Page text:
3 Easy Ideas To Halt Meeting Monotony

Sep 13

It’s 8 AM, and one glance at your calendar tells you it’s another day crammed with an endless stream of mind-numbingly dull, antagonistic, and unproductive meetings. We’ve invested thousands of hours—which we will never get back—in contentious, monotonous, and frustrating meetings with nothing to show for it other than our being stressed, tired, and dreading the next one on the calendar.

If you’re anything like me, you’re continually on the quest for a few simple ideas to shake up and halt meeting monotony. Here are three simple ideas to make what seems like an impossible task possible.

1. Disruption Is Crucial

Even the most disciplined among us are inclined to approach familiar situations and people in routine ways. Disrupting well-known patterns is crucial to halting meeting monotony and shaking up the routine thinking that lulls everyone into a trance of just going through the motions.

There is no right or wrong way to disrupt the status quo. Simply changing the venue, length, format, players, and asking people to assume different roles (e.g. meeting manager, devil’s advocate, solicitor of other’s points of view) can create enough disruption to spark the various players to pause, reflect, think, and respond more intelligently.

Noticing when people seem to be coalescing around repetitive thinking is vital to halting the cascade toward monotony. Asking innovative questions designed to spur debate and challenge common thinking reinvigorates the discussion and disrupts the trend toward groupthink.

2. Don’t Dictate The Approach

Disruption is vital to invigorating your meetings, and yet it isn’t all that’s required. Dictating the way in which the players interact in the meeting isn’t a great strategy for spurring enthusiasm, creativity, robust debate, and trust. How everyone will interact is fundamental to creating the space needed for transparency, fruitful dialogue/debate, and learning to happen. The approach must reflect the collective values and principles of everyone involved, along with those of the organization. Here are a few essential ones that you can build upon:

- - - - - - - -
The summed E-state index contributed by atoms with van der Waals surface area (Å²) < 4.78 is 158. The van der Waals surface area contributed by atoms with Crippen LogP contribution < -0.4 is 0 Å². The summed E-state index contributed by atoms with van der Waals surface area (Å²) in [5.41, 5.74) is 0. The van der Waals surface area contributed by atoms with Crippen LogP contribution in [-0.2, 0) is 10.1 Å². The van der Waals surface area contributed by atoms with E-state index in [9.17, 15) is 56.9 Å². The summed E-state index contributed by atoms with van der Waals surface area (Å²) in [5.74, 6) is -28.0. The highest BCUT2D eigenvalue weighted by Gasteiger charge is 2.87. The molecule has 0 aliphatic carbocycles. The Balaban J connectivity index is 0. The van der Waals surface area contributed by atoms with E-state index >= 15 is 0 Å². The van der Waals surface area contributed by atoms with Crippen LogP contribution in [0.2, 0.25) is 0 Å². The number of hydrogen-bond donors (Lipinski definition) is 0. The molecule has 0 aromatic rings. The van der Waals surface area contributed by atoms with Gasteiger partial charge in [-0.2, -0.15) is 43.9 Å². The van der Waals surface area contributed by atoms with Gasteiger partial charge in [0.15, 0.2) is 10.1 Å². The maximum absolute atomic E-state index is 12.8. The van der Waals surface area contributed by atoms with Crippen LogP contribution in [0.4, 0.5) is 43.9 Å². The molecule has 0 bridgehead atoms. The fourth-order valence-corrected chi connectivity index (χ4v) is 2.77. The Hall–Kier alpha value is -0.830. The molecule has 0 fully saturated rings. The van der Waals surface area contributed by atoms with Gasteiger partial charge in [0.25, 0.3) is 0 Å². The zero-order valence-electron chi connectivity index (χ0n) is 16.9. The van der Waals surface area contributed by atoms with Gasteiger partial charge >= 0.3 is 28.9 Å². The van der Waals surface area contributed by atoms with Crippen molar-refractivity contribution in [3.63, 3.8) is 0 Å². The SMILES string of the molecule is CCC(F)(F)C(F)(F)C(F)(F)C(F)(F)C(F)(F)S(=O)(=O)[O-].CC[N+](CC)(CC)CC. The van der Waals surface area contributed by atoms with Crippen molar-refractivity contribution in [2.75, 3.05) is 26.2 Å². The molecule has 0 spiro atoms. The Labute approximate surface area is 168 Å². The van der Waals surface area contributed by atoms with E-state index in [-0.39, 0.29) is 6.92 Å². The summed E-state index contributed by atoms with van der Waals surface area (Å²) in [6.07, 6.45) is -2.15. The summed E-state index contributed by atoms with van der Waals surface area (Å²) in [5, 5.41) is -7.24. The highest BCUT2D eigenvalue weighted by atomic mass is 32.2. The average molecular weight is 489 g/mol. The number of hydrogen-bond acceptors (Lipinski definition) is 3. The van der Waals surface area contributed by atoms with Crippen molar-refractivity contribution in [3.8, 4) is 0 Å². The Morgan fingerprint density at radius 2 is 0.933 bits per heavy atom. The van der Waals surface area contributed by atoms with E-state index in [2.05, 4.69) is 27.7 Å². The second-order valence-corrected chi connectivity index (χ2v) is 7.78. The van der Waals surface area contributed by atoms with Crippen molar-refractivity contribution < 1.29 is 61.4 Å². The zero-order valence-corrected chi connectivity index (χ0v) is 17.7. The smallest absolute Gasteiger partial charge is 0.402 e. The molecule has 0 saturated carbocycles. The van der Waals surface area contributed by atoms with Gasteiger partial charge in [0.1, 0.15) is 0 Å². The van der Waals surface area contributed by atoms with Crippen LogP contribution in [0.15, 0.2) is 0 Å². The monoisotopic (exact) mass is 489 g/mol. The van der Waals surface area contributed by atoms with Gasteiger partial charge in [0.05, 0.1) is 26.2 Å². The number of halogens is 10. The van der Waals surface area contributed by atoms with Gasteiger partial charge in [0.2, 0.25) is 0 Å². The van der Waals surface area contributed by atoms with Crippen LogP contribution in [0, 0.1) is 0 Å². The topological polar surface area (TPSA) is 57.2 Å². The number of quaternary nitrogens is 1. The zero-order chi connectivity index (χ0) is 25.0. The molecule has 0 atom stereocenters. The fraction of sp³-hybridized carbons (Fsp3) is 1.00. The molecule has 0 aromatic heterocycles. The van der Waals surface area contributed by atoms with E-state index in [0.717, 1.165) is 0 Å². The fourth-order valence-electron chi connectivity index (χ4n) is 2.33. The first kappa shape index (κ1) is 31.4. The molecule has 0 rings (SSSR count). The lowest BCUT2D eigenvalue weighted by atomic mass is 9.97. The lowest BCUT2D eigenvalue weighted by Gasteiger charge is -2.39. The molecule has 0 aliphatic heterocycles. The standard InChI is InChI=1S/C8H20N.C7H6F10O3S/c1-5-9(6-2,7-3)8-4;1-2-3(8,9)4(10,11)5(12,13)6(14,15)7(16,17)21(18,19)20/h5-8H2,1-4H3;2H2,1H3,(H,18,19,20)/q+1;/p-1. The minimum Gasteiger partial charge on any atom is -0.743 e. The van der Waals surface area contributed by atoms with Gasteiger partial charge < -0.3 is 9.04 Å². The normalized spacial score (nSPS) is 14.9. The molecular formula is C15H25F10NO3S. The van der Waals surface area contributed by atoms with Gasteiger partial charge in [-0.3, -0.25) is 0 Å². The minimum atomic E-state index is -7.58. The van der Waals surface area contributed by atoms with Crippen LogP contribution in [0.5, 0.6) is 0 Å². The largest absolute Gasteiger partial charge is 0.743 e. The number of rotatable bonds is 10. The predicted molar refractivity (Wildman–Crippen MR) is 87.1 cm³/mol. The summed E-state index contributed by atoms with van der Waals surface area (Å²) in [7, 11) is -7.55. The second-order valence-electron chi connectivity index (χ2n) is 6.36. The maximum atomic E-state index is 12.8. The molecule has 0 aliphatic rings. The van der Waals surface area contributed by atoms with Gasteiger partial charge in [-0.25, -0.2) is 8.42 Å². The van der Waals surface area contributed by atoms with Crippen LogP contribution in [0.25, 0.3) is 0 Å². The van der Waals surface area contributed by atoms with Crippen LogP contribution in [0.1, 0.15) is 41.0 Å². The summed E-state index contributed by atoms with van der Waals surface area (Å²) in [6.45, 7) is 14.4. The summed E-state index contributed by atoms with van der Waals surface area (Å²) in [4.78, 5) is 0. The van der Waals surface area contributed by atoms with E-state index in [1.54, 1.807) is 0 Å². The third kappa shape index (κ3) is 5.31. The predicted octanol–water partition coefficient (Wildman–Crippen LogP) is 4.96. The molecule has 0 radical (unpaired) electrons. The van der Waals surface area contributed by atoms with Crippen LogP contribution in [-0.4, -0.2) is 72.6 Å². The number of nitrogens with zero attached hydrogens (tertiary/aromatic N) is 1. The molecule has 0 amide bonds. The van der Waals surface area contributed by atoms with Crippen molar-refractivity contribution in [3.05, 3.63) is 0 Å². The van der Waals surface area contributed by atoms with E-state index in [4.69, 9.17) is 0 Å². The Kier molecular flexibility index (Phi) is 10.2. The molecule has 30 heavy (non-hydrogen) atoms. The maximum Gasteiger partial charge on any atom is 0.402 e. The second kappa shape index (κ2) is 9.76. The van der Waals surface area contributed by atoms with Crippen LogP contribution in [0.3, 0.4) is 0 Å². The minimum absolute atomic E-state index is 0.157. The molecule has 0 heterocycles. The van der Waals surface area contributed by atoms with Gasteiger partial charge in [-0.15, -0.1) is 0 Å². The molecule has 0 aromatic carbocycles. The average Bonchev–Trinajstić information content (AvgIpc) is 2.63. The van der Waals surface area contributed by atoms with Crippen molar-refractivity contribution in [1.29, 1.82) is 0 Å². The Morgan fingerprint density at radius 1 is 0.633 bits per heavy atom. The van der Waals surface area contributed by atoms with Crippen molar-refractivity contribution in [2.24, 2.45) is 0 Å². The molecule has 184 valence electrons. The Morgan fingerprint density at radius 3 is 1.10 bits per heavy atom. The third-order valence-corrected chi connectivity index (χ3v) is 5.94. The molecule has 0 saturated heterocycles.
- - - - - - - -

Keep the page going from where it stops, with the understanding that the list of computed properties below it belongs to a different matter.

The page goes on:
• Common focus—the success of everyone involved.
  • Respect for each other regardless of title or position.
  • Free expression of perspectives, views, and beliefs, especially when they highlight flaws and assumptions.
  • No one sits on the sidelines—active solicitation of participation.
  • Recognition and support of the role of the ultimate decision maker.
  • Agreement to support the final decision once it is made.

These principles must extend beyond the meeting and become part of the DNA of the team or organization. Everyone needs to embody these at all times.

3. Design With The End In Mind

We are all well-versed in the trail of breadcrumbs that Hansel and Gretel use to guide them back home to safety when the moon rises. There is a lesson there for us. It is critical to the success of the meeting that we know EXACTLY where we want the journey to end.

Starting with the end in mind stems tangents and unnecessary side discussions that quickly derail and catapult us toward decisions that don’t serve our needs and that we aren’t invested in. Designing meetings with the end in mind, simply stated, means delineating and clarifying what the ultimate goal being sought is and establishing the path that gives you the best chance of seeing it come to fruition. Agreeing in the short-term on where we are ultimately headed—even when we don’t all agree on the nitty-gritty of how this will be done—is what creates the shared enthusiasm and investment in striving for the same result. Here are two quick ideas for you to experiment with:

  • Start with the meeting invite. Include a request for people to get ready for the meeting by thinking about the ultimate outcome and what gives the team the best chance of attaining it and getting the creativity and focus going.
  • Use technology to gather the data and share the information with everyone so they become aware, informed, and prepared. A low-tech way is to collect people’s thoughts and ideas at the start of the meeting on a flip chart.

The information gathered becomes the genesis for the conversation that will build consensus, set the ultimate outcomes, create enthusiasm, and define the trajectory of the meeting.

Perhaps implementing these strategies will feel strange and uncomfortable at first—most change is. However, in the long run, changing the direction of your next meeting is critical to leveraging the differences, bonds, and insights of the brilliant minds in the room and, most of all, their impression of you as the meeting leader.

What tips have you used to take a break from meeting monotony and give your meetings a well-deserved shot in the arm? I’d like to hear them, so please feel free to share them below.